Cuckoo filters allow deletion like counting Bloom filters. While counting Bloom filters invariably use more space to allow deletions, Cuckoo filters achieve this with no space or time cost. Like counting variations of Bloom filters, Cuckoo filters have a limit to the number of times you can insert duplicate items. This limit is 8-9 in the current design, depending on internal state. Reaching this limit can cause further inserts to fail and degrades the performance of the filter. Occasional duplicates will not degrade the performance of the filter but will slightly reduce capacity. Existing items can be deleted without affecting the false positive rate or causing false negatives. However, deleting items that were not previously added to the filter can cause false negatives.


Cuckoo filters support counting items, like counting Bloom filters. The maximum count is still limited by max-duplicates to 7 so this should only be used to count small numbers. The measured count may be higher than actual count due to false positives, but will never be lower since Cuckoo filters have no false negatives.


Once the filter reaches capacity (put() returns false). It's best to either rebuild the existing filter or create a larger one. Deleting items in the current filter is also an option, but you should delete at least ~2% of the items in the filter before inserting again.


CuckooFilter4J is roughly the same speed as Guava's Bloom filters when running single-threaded. Guava's Bloom is usually faster with small tables, but the trend is reversed with tables too large to fit in the CPU cache. Overall the single-threaded speed of the two libraries is comparable. This library supports concurrent access through multithreading (Guava's Bloom does not). In my tests this scales fairly well, making CuckooFilter4J faster than Bloom filters for multi-threaded applications. On my 4 core machine, running inserts on all cores is roughly 3x faster than single-threaded operation. Cpu architecture will affect this, so your mileage may vary. See the benchmark folder for some tests to run on your own system.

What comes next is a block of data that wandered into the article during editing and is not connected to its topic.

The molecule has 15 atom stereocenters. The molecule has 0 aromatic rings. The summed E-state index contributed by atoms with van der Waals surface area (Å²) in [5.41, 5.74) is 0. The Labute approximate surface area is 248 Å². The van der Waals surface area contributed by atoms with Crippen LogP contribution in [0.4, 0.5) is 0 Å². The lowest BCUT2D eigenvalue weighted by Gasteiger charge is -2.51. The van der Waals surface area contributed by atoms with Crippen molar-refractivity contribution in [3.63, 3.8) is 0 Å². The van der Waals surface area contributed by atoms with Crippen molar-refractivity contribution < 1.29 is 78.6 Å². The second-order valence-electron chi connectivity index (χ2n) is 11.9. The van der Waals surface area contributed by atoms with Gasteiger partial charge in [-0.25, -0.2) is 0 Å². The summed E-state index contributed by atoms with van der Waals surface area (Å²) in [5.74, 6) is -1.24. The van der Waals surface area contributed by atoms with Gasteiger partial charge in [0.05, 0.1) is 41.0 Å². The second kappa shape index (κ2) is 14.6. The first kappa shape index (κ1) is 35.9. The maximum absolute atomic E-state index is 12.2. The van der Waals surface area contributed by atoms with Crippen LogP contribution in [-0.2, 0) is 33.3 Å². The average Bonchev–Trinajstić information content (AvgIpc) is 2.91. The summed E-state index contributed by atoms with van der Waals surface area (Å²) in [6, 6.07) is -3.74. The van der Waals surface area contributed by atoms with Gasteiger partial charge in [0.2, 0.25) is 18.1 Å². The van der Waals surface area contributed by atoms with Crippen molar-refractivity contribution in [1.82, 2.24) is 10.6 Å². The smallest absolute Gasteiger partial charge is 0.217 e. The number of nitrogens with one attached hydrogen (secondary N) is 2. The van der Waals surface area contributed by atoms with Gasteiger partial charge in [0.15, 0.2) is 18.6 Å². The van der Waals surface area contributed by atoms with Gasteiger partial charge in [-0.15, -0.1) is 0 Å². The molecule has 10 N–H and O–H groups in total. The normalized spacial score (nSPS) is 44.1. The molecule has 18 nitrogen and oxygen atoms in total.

Hashing Algorithms

Hash collision attacks are theoretically possible against Cuckoo filters (as with any hash table based structure). If this is an issue for your application, use one of the cryptographically secure (but slower) hash functions. The default hash function, Murmer3 is not secure. Secure functions include SHA and SipHash. All hashes,including non-secure, are internally seeded and salted. Practical attacks against any of them are unlikely. Also note that the maximum supported size of the filter depends on the hash funciton. Especially in the case of 32 bit Murmur3, the hash will limit table size. Even with a 32 bit hash, the maximum table size is around 270 megabytes. With 64 bit hashes the maximum table size is extremely large, and practically unlimited using 128+bit hash functions. In any case, the library will refuse to create the table using an invalid configuration.


All operations are thread-safe. Most also run concurrently for increased performance. Notable exceptions include copy, serialization, and hashcode which nessecarily lock the entire table - running on a single thread until complete. Thread safety should be considered BETA at the moment. Multithreading is notoriously hard to test, and despite my best effort to avoid bugs and deadlocks it is likely that some remain. If you are using multithreading in production I will do my best to provide prompt support and give you my thanks :).


Cuckoo filters are serializable.